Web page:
LOS ANGELES—The Los Angeles County Board of Supervisors is throwing its support behind Gov. Gavin Newsom’s Community Assistance, Recovery, and Empowerment (CARE) Court proposal unveiled earlier this month, which aims to force some individuals suffering from substance abuse, mental illnesses, and homelessness into treatment and housing through a court-ordered mandate.
The county board passed a motion and sent a letter to the state to support the CARE Court proposal earlier this week, although it’s unclear when Newsom will receive legislative backing for it.
Through the CARE Court, people could petition on behalf of someone with a severe mental illness or addiction for them to get treatments before they lapse into criminal activities or homelessness due to their conditions, which the motion said to be aligned with the county’s overall Care First, Jails Last initiative.
“Los Angeles County stands to benefit greatly from the rollout of the CARE Court,” the county board’s March 15 motion states.
People with severe mental illness or substance use disorders often end up on the streets, in jails, or in hospitals with “ailments that have been exacerbated by neglect,” and these outcomes do not provide the care and treatment they need, according to the motion.
The CARE Court offers more of a preventative approach, similar to current homeless court program initiatives in Long Beach, Redondo Beach, and Torrance, “in that it uses the courts to compel treatment and care, but it differs in that it does not require a criminal charge or arrest for an individual to qualify,” the motion states.
Under this policy framework, such individual who declines treatment could be placed into a conservatorship—a controversial system the American Civil Liberties Union (ACLU) denounced upon Newsom’s proposal of the CARE Court.
Details of the program are also limited at this time, but the governor said he’d be participating in roundtable discussions with criminal justice reform groups in the coming months.
The Los Angeles County supervisors hope the county’s public health and justice systems can also join the discussions.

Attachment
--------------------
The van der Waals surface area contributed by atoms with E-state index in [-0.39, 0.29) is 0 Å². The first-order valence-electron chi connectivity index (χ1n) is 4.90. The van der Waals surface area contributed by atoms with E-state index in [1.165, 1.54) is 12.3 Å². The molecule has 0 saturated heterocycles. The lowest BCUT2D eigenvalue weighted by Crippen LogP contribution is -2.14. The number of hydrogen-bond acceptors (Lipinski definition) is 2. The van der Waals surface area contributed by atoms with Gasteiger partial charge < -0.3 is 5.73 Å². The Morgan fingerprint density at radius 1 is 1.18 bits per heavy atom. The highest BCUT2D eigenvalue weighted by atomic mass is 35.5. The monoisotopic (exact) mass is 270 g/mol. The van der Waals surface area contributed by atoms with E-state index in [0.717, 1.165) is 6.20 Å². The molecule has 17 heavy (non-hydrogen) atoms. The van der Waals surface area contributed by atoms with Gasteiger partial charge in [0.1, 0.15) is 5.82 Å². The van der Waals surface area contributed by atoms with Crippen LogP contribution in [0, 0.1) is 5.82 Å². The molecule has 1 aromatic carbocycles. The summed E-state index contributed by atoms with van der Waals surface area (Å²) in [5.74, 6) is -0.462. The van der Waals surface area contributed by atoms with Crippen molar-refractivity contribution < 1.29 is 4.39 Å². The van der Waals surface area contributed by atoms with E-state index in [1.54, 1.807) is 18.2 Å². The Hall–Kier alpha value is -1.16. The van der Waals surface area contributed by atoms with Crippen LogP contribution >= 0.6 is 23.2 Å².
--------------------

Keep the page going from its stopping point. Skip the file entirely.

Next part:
“I’m sure many of my colleagues have questions about how this program was going to be implemented and funded,” Supervisor Janice Hahn said on March 15. “This motion also directs our county departments like our Department of Mental Health, our office of diversion and reentry, and our public defender to collaborate with the state to help design the program because it’s important that we have a seat at the table.”
If the proposal becomes law, every county in California has to comply with it.
Supervisor Sheila Kuehl supported the board’s motion to support the governor’s proposal, but said she is concerned that “counties cannot opt-in or, frankly, out.”
“It will be imposed on us to do this, and the original concept was within your own money,” Kuehl said.
She added that another downside “might be where we’ve seen judges just decide how the county should spend money.”
For local homeless service providers in Los Angeles, the move is a sign that Newsom is turning his ear to the root cause of homelessness that they say the current “Housing First” model doesn’t currently address.
“It’s all about housing, and housing is a big component, but without services, you put a person that’s addicted to crystal meth, fentanyl everything, heroin, whatever the case may be, and you say, ‘Hey, we’re going to put you in a hotel,’” Brian Ulf, SHARED! Housing co-founder and member on the LAPD Community Advisory Board, told The Epoch Times.
Ulf said the current temporary housing programs follow a “harm reduction model, … which means nobody has to use the service.” Also, he said, 70 percent of the individuals placed in hotels still have addiction issues.
Stan Mohammed, a co-founder of the Venice-based gang prevention nonprofit HELPER Foundation, told The Epoch Times “whether they get high inside the housing unit or out in the community, eventually they’re going to create a nuisance at the complex wherever they live in it.”
“So, again, I think the governor is speaking into the root of what’s causing folks to fall into homelessness in the first place. And the majority of it is addiction,” he said.
As a part of the motion, LA County officials will direct the county’s Sacramento legislative advocates to advocate in support of the CARE Court program.
California has more than 160,000 homeless people in the state with the highest population of homeless individuals residing in LA County. According to the last homeless count, LA County has 66,000 homeless people living on its streets and 41,000 in LA City.